Because China participated relatively late in thedevelopment of millimetre-wave radars,the first 8.6-mm millimetre-wave radar was used for meteorologicalobservations with high sensitivity. The Doppler and polarized functions were developed by the ChineseAcademy of Meteorological Sciences and the23rd Research Institute of the 2nd Academy of ChineseAerospace in 2007. Presently,domestic 94-GHzmillimetre-wave cloud radars are being developed. A94-GHz SKY cloud radar with a Doppler functionis being developed by Sun-create Electronics Companyin Anhui. In China,ground-based radar researchshould and will ultimately transfer to airplane-basedradar research.

Retrievals of cloud microphysical parameters areimportant to numerical model prediction,weatherforecasting,weather modification operation, and aviationsafety. Millimetre-wave cloud radars can be usedto retrieve cloud parameters,such as cloud particleeffective radius and cloud liquid water content. Theprimary methods that are used to retrieve microphysicalparameters of clouds are empirical relations(Atlas,1954; Sassen and Liao, 1996; Fox and Illingworth, 1997; Sassen et al., 1999),multiple sensors(Frisch et al., 1995,1998; O’Connor et al., 2004),dual wavelengths(Hogan et al., 2000), and Doppler spectraldata(Gossard et al., 1990; Babb and Verlinde, 2000;Shupe et al., 2004). Using the particle size distribution(PSD)of warm cumulus under plane detecting,Fox and Illingworth(1997)obtained the empirical relationshipsbetween radar reflectivity factor,liquid watercontent, and particle effective radius. Combiningmillimetre-wave radar and a microwave radiometer,Frisch et al.(1998)studied the microphysical parametersof stratiform clouds. Shupe et al.(2004)dis cussed the microphysical parameters of mixed-phaseclouds using the Doppler spectrum of a 35-GHz radar.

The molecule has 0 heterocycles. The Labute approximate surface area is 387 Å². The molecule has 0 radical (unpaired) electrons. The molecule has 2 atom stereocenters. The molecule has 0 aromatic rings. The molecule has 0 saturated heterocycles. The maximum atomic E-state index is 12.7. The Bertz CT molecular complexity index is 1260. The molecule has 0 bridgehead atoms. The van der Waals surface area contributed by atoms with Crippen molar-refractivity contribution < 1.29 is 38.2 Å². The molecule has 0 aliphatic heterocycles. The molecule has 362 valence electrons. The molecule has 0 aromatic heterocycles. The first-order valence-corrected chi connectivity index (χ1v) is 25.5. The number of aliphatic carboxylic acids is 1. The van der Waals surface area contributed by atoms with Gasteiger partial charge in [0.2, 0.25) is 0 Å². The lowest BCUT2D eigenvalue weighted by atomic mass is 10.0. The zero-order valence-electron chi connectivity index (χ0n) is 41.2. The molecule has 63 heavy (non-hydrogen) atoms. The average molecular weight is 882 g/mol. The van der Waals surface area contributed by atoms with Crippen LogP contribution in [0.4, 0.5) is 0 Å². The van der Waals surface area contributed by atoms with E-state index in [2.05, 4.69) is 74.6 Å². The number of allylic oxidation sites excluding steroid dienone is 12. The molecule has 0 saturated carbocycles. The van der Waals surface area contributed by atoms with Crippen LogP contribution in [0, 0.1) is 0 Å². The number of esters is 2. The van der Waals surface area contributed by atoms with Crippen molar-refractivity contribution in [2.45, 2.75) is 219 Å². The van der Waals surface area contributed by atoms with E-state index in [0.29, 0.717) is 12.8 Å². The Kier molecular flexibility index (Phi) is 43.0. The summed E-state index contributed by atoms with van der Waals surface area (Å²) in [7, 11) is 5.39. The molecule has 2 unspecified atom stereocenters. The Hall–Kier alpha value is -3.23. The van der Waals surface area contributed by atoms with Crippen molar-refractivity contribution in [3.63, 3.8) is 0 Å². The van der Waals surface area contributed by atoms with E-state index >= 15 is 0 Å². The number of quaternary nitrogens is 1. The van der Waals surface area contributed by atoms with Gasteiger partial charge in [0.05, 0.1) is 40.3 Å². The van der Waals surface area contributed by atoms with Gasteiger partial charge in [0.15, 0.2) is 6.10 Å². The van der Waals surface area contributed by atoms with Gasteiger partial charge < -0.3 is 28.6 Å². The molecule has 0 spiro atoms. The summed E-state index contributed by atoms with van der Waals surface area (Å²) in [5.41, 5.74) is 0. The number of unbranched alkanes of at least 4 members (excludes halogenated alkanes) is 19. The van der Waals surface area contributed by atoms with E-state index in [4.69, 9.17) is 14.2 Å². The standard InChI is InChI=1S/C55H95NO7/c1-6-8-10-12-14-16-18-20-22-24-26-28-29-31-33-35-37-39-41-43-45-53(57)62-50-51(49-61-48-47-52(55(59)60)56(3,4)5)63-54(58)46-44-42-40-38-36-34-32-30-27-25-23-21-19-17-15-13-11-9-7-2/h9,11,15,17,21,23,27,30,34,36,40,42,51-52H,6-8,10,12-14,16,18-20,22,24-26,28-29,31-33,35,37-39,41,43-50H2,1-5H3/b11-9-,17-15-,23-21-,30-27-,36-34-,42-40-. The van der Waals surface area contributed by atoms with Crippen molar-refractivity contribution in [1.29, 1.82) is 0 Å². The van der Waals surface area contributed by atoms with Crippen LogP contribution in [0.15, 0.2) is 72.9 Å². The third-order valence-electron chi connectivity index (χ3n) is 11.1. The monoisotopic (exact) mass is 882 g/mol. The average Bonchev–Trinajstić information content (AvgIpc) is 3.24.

By using the cloud echoes first successfully observedby a 94-GHz SKY cloud radar,the macrostructure and the microphysical parameters of low drizzlingclouds in Anhui Province on 8 June 2013 are analyzedin this paper. Additionally,the detection ability of theSKY cloud radar is discussed.2. Radar operational parameters and rationale2.1 SKY radar operational parameters

The SKY millimetre-wave cloud radar is the first94-GHz radar developed by China; thus,it is fairlychallenging to obtain echoes based on the currenthardware technology. The main parameters of theSKY cloud radar are listed in Table 1.

Table 1. SKY radar operational parameters
2.2 Rationale

The cloud liquid water content and particle effectiveradius are important microphysical parameters.For an assumed log normal droplet size distribution,the relationships between reflectivity factor,dropleteffective radius(re; μm), and liquid water content(LWC; g m−3)are expressed as follows(Frisch et al., 1995; Danne et al., 1999; Shupe et al., 2004):